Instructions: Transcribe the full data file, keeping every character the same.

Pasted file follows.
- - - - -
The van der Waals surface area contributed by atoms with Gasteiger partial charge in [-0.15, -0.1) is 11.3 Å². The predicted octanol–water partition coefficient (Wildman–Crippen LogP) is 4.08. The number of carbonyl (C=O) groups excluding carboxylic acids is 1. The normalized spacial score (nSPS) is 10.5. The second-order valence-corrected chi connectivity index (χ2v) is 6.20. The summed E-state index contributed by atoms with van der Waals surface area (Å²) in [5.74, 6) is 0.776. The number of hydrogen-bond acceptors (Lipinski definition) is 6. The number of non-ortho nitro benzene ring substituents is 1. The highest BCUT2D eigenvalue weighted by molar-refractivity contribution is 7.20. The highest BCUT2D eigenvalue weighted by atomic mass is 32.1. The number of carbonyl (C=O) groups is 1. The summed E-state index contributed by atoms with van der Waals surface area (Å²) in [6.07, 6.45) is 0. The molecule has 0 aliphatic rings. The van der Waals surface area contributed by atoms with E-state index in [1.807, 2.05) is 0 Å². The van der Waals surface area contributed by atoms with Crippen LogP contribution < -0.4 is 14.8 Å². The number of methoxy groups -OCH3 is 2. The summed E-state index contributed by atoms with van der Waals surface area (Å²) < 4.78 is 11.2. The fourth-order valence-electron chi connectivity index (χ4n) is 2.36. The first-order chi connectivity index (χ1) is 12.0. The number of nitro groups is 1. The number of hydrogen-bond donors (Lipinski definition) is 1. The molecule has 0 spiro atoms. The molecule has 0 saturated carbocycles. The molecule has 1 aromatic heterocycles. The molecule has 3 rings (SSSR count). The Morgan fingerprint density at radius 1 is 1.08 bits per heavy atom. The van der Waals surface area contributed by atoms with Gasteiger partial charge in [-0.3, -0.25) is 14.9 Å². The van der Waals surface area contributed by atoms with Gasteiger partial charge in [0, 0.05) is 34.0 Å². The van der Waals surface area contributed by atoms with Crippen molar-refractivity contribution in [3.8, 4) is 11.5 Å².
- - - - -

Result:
The van der Waals surface area contributed by atoms with Gasteiger partial charge in [-0.15, -0.1) is 11.3 Å². The predicted octanol–water partition coefficient (Wildman–Crippen LogP) is 4.08. The number of carbonyl (C=O) groups excluding carboxylic acids is 1. The normalized spacial score (nSPS) is 10.5. The second-order valence-corrected chi connectivity index (χ2v) is 6.20. The summed E-state index contributed by atoms with van der Waals surface area (Å²) in [5.74, 6) is 0.776. The number of hydrogen-bond acceptors (Lipinski definition) is 6. The number of non-ortho nitro benzene ring substituents is 1. The highest BCUT2D eigenvalue weighted by molar-refractivity contribution is 7.20. The highest BCUT2D eigenvalue weighted by atomic mass is 32.1. The number of carbonyl (C=O) groups is 1. The summed E-state index contributed by atoms with van der Waals surface area (Å²) in [6.07, 6.45) is 0. The molecule has 0 aliphatic rings. The van der Waals surface area contributed by atoms with E-state index in [1.807, 2.05) is 0 Å². The van der Waals surface area contributed by atoms with Crippen LogP contribution < -0.4 is 14.8 Å². The number of methoxy groups -OCH3 is 2. The summed E-state index contributed by atoms with van der Waals surface area (Å²) < 4.78 is 11.2. The fourth-order valence-electron chi connectivity index (χ4n) is 2.36. The first-order chi connectivity index (χ1) is 12.0. The number of nitro groups is 1. The number of hydrogen-bond donors (Lipinski definition) is 1. The molecule has 0 spiro atoms. The molecule has 0 saturated carbocycles. The molecule has 1 aromatic heterocycles. The molecule has 3 rings (SSSR count). The Morgan fingerprint density at radius 1 is 1.08 bits per heavy atom. The van der Waals surface area contributed by atoms with Gasteiger partial charge in [-0.3, -0.25) is 14.9 Å². The van der Waals surface area contributed by atoms with Gasteiger partial charge in [0, 0.05) is 34.0 Å². The van der Waals surface area contributed by atoms with Crippen molar-refractivity contribution in [3.8, 4) is 11.5 Å².